Celebrated for his imaginative narratives that traverse both geographical and philosophical terrain, Canadian author Yann Martel was born in Salamanca, Spain, in 1963 to peripatetic parents. His formative years were marked by diverse cultures and landscapes – with stints in Portugal, Alaska and Costa Rica – that would profoundly influence his literary sensibilities.

Martel is best known for 2001’s Life of Pi, a mesmerizing novel that recounts the odyssey of a young Indian man adrift in the Pacific Ocean with a Bengal tiger as his sole companion. Deftly interweaving allegory and adventure to explore themes of faith, survival, and the power of storytelling, the story’s philosophical depth and captivating narrative earned Martel the Man Booker Prize, propelling him into literary limelight.

Martel’s subsequent works, including 2010’s Beatrice and Virgil and 2016’s The High Mountains of Portugal, continue to showcase his penchant for blending the quotidian with the metaphysical, inviting readers to engage with artful reflections on the human condition.

In a reading list for The Week, Martel shared six books that have most impacted his life and craft, from Dante’s Divine Comedy to Chinua Achebe’s Things Fall Apart. Dive into his recommendations below, and explore the bookshelves of other celebrated writers here.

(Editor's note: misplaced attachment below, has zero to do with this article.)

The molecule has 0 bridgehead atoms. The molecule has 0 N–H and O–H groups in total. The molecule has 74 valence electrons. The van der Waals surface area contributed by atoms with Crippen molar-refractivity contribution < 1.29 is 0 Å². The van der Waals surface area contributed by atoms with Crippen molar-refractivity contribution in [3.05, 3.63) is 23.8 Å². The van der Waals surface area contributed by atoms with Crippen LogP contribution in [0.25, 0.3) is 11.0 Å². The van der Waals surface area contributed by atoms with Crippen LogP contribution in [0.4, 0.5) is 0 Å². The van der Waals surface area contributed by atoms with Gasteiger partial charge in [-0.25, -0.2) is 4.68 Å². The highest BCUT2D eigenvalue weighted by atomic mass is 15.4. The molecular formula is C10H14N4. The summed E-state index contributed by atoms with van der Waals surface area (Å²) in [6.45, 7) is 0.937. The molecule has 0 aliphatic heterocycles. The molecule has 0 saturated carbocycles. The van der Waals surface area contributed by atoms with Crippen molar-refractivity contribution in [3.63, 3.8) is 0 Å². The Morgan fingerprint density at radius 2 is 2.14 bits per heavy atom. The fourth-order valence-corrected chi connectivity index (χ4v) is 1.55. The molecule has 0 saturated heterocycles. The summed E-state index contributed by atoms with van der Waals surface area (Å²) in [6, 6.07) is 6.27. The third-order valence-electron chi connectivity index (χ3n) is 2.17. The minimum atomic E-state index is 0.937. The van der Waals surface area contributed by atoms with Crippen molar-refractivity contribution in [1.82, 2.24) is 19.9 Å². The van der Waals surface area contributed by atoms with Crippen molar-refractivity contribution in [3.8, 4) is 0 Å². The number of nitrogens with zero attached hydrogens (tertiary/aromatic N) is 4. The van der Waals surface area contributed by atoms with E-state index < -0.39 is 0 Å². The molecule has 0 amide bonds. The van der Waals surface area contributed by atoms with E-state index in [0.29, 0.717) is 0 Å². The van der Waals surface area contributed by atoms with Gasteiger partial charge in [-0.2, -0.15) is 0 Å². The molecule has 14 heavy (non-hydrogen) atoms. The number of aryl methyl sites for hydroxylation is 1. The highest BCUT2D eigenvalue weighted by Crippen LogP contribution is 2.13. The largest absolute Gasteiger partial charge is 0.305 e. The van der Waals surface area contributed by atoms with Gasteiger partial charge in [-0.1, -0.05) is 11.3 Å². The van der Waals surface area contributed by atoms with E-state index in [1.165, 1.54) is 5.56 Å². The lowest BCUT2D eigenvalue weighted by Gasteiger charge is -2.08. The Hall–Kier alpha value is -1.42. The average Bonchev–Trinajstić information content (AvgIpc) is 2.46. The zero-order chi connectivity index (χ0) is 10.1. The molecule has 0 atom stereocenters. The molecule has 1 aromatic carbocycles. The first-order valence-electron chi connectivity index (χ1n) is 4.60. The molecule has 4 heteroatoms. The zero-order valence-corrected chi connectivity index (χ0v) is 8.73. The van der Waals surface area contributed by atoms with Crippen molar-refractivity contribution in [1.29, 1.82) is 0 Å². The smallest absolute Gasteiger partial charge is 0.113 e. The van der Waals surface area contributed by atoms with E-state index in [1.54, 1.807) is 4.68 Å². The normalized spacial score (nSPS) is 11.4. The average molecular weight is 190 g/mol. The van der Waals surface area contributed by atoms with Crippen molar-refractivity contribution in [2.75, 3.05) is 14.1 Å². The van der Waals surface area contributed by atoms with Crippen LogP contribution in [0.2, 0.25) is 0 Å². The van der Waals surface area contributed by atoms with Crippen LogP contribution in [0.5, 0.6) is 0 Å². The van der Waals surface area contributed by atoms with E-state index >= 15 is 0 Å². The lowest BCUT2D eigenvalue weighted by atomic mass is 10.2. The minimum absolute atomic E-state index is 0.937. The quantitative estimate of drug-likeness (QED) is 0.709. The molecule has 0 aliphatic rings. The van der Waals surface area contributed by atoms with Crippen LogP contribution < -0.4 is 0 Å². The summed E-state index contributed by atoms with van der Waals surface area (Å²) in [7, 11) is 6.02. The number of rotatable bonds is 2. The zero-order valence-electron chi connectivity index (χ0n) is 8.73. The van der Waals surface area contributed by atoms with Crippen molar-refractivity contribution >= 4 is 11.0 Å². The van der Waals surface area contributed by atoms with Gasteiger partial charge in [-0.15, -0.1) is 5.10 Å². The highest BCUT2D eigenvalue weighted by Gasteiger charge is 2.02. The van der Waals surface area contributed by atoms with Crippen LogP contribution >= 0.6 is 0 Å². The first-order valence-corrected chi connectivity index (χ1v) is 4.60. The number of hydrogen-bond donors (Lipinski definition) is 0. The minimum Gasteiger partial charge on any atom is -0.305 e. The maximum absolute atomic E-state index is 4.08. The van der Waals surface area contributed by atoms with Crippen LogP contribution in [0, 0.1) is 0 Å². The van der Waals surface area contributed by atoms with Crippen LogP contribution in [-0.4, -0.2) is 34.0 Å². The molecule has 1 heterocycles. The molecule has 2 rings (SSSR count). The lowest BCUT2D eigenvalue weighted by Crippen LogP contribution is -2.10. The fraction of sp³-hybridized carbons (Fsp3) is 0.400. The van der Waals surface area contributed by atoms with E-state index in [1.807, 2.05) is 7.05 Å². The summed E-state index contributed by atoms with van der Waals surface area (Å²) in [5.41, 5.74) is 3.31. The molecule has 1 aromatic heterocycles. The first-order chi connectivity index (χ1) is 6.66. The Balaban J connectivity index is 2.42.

Yann Martel’s Reading List

The Tartar Steppe by Dino Buzzati (also rec’d by Jorge Luis Borges & Nassim Taleb)

“A sober and luminous novel about a man who waits his whole life for his life to start. You read it and then you want to run out and act.” -YM

The Gift by Lewis Hyde

“A work of nonfiction that looks at the meaning of gift-giving, of giving without seeking monetary reward in return. I read it—and wished damn money didn’t exist.” -YM

The Strange Case of Dr. Jekyll and Mr. Hyde by Robert Louis Stevenson (also rec’d by Tilda Swinton)

“Forget what you think you know about the story. It starts as a fairly conventional gothic horror story—until you get to the last chapter. There, you find one of the greatest descriptions in literature of the battle between good and evil in the human heart. We are all good Dr. Jekylls, and the moral question put to each of us by the novel is the same: What will you do with the evil Mr. Hyde lurking in you?” -YM

Things Fall Apart by Chinua Achebe (also rec’d by Chrissie HyndeHilary Mantel, Margaret Atwood & Yaa Gyasi)

“A remarkably evenhanded account of the colonization of Nigeria by the British. It’s a subtle, poignant story about the tragic clash between two civilizations that met and showed each other their worst sides.” -YM

The Divine Comedy by Dante (also rec’d by Jim Jarmusch, Oscar WildePatti SmithSusan SontagTina Turner & Viggo Mortensen)

“From 14th-century Italy, one of the great allegories of world literature. Nothing stuffy or boring about it. It’s a moral map of the world Dante lived in, filled with evil characters but also the possibility of redemption.” -YM

Property by Valerie Martin

“Property is about the insidious nature of injustice, how a system that is corrupt perverts not only its victims but also its victimizers. In this case, the injustice is slavery in the American South in the early 19th century. Manon Gaudet owns Sarah, but slavery owns Manon’s soul. A searing and gripping tale.” -YM

(via The Week; photo by Geoff Howe)

Looking for an Amazon alternative? Support local, independent booksellers by shopping Yann Martel’s reading list – and hundreds of other celebrity book recommendations – through Radical Reads’ Bookshop profile.

Categories: Writers